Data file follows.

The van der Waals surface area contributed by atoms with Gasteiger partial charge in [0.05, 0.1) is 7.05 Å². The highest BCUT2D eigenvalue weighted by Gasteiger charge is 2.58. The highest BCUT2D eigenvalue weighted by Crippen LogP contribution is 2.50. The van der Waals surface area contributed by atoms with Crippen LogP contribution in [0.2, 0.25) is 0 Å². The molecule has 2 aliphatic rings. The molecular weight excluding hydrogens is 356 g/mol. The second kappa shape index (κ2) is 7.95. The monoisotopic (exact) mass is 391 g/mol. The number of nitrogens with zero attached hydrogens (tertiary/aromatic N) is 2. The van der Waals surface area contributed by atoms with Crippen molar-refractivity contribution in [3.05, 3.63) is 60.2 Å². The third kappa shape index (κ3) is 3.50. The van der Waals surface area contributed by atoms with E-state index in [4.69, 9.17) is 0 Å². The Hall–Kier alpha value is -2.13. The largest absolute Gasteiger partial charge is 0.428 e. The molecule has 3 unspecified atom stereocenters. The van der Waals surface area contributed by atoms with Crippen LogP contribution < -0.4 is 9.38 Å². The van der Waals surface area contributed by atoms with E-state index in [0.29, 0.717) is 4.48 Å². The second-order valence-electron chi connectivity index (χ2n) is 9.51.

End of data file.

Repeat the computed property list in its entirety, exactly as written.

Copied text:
The van der Waals surface area contributed by atoms with Gasteiger partial charge in [0.05, 0.1) is 7.05 Å². The highest BCUT2D eigenvalue weighted by Gasteiger charge is 2.58. The highest BCUT2D eigenvalue weighted by Crippen LogP contribution is 2.50. The van der Waals surface area contributed by atoms with Crippen LogP contribution in [0.2, 0.25) is 0 Å². The molecule has 2 aliphatic rings. The molecular weight excluding hydrogens is 356 g/mol. The second kappa shape index (κ2) is 7.95. The monoisotopic (exact) mass is 391 g/mol. The number of nitrogens with zero attached hydrogens (tertiary/aromatic N) is 2. The van der Waals surface area contributed by atoms with Crippen molar-refractivity contribution in [3.05, 3.63) is 60.2 Å². The third kappa shape index (κ3) is 3.50. The van der Waals surface area contributed by atoms with E-state index in [4.69, 9.17) is 0 Å². The Hall–Kier alpha value is -2.13. The largest absolute Gasteiger partial charge is 0.428 e. The molecule has 3 unspecified atom stereocenters. The van der Waals surface area contributed by atoms with Crippen LogP contribution < -0.4 is 9.38 Å². The van der Waals surface area contributed by atoms with E-state index in [0.29, 0.717) is 4.48 Å². The second-order valence-electron chi connectivity index (χ2n) is 9.51.